But there is more. 

Daniel Skelly, a teen-aged resident of Gettysburg who was a clerk at a dry goods company at the time of the battle, wrote his account of the battle in 1932 under the title "A Boy's Experiences During the Battle of Gettysburg." In pertinent part, this is what he said: 

Day dawned on the second of July bright and clear…About dusk, Will McCreary and I were sent on some errand down on Chambersburg Street and as we were crossing from Arnold's corner to the present Eckert corner, we were halted by two Confederate soldiers who had a lady in their charge. She was on horseback and proved to be the wife of General (Francis) Barlow who had come into the Confederate lines under a flag of truce looking for her husband, who had been severely wounded on July 1… 

It is reasonable to conclude from these accounts that Arabella arrived at the battlefield on July 1. Because it is unlikely that Gordon's message reached her before sunset, inasmuch as he says he sent it at the close of the day's fighting, and that such shooting as Howard describes would not occur at night, it follows that Arabella must have crossed into no-man's land some time in the long summer twilight between sunset and nightfall.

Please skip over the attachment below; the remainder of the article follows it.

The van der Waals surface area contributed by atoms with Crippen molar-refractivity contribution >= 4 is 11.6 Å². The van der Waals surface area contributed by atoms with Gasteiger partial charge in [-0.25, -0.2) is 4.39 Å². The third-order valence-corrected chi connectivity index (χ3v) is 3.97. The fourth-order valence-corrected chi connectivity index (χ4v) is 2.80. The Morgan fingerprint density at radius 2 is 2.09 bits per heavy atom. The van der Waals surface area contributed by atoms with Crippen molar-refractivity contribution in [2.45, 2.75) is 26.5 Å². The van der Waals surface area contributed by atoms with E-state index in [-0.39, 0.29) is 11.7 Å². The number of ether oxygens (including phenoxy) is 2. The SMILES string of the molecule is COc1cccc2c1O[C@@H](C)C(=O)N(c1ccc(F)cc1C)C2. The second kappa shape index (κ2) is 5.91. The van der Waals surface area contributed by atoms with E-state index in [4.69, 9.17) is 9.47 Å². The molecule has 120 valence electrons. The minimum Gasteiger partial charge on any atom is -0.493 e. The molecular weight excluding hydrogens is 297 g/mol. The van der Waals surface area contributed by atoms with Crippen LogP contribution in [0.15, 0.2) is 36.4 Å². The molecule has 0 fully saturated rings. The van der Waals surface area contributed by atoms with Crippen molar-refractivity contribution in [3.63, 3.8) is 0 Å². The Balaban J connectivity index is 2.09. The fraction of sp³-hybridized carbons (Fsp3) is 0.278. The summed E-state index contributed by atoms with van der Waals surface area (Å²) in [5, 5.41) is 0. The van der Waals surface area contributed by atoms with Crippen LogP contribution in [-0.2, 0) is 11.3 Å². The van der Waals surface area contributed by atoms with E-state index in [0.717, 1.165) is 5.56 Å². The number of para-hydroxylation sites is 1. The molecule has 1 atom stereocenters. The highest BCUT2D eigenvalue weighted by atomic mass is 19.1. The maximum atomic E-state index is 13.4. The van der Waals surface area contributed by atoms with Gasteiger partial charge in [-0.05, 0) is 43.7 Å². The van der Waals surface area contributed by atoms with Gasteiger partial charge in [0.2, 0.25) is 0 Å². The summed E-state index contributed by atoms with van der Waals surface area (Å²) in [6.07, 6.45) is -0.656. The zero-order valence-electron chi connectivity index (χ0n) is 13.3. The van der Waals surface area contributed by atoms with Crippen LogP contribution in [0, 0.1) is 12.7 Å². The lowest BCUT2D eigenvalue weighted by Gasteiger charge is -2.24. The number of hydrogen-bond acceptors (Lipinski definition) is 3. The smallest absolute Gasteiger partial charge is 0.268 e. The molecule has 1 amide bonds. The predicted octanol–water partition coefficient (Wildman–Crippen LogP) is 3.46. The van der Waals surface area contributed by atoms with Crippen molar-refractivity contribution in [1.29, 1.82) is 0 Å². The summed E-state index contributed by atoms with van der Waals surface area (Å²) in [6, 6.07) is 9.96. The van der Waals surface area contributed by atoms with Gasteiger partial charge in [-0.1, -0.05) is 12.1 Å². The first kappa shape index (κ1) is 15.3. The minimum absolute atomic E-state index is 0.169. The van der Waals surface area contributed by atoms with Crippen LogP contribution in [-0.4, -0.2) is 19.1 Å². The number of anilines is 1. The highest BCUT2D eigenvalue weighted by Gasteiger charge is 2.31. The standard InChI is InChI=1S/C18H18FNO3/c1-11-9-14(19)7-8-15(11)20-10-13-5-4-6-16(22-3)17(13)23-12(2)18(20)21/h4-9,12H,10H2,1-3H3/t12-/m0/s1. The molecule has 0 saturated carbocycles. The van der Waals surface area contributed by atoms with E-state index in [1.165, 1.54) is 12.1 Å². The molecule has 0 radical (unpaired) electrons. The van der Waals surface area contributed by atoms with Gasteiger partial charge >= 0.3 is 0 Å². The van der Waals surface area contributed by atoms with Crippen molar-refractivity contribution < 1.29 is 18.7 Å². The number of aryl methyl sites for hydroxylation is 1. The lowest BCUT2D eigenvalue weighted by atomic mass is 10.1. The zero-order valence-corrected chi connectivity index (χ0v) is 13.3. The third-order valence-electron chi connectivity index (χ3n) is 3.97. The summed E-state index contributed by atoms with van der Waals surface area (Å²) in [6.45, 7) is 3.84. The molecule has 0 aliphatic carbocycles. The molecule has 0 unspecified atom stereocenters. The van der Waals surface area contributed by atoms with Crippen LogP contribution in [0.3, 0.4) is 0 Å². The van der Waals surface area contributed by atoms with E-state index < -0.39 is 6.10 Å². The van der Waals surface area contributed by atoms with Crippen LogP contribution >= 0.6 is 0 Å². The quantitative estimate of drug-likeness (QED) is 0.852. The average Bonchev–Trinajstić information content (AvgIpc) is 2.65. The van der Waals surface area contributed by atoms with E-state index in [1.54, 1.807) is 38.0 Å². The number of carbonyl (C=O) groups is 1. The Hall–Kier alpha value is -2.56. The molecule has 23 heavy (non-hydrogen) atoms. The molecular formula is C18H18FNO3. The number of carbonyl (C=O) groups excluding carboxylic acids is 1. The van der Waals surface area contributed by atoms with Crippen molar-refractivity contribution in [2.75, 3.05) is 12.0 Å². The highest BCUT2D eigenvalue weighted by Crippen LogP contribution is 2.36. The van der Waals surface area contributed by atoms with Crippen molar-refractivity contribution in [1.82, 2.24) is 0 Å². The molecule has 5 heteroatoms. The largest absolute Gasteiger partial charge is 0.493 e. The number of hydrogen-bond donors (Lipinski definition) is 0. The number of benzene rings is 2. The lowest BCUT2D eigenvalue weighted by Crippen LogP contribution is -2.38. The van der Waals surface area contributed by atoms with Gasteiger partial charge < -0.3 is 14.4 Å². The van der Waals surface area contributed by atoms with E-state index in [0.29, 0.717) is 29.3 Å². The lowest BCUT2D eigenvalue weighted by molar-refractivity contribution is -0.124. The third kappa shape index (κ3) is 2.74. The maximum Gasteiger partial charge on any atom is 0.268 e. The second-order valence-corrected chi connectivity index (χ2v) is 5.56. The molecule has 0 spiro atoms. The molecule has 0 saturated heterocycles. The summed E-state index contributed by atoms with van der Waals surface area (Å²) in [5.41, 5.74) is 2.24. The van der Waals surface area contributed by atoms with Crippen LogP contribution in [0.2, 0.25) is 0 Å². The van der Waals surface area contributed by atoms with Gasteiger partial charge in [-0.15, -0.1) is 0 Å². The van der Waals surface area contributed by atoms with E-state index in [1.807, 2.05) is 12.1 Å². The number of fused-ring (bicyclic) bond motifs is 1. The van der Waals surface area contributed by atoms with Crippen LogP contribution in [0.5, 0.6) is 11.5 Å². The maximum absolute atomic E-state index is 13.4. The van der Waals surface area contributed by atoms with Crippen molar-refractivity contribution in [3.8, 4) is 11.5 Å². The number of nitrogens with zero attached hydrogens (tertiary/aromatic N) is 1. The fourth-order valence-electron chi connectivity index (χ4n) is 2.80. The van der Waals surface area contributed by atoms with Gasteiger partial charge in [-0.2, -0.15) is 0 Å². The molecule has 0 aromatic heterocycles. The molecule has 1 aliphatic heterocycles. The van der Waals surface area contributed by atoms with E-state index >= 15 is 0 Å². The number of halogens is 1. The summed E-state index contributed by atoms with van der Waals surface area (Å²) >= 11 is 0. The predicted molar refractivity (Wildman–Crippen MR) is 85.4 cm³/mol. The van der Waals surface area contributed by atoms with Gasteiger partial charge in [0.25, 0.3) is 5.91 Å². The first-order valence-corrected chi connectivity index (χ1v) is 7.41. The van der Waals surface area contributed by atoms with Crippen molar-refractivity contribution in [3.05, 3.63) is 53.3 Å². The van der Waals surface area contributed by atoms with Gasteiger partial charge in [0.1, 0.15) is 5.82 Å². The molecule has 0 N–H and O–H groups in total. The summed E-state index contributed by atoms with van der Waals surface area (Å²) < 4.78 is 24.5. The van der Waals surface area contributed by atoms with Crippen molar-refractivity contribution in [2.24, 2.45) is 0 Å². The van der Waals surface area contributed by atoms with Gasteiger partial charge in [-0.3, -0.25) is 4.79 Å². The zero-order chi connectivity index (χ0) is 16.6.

We can thus say with certainty that she came through Confederate lines from Union lines successfully and that once inside Confederate lines she was given an escort. That could only have been accomplished if she had a safe passage or escort and she could have had that only if it had been given to her by a Confederate officer of very high rank. Lt. Pitzer does not fit that description, but Brig. Gen. John B. Gordon does.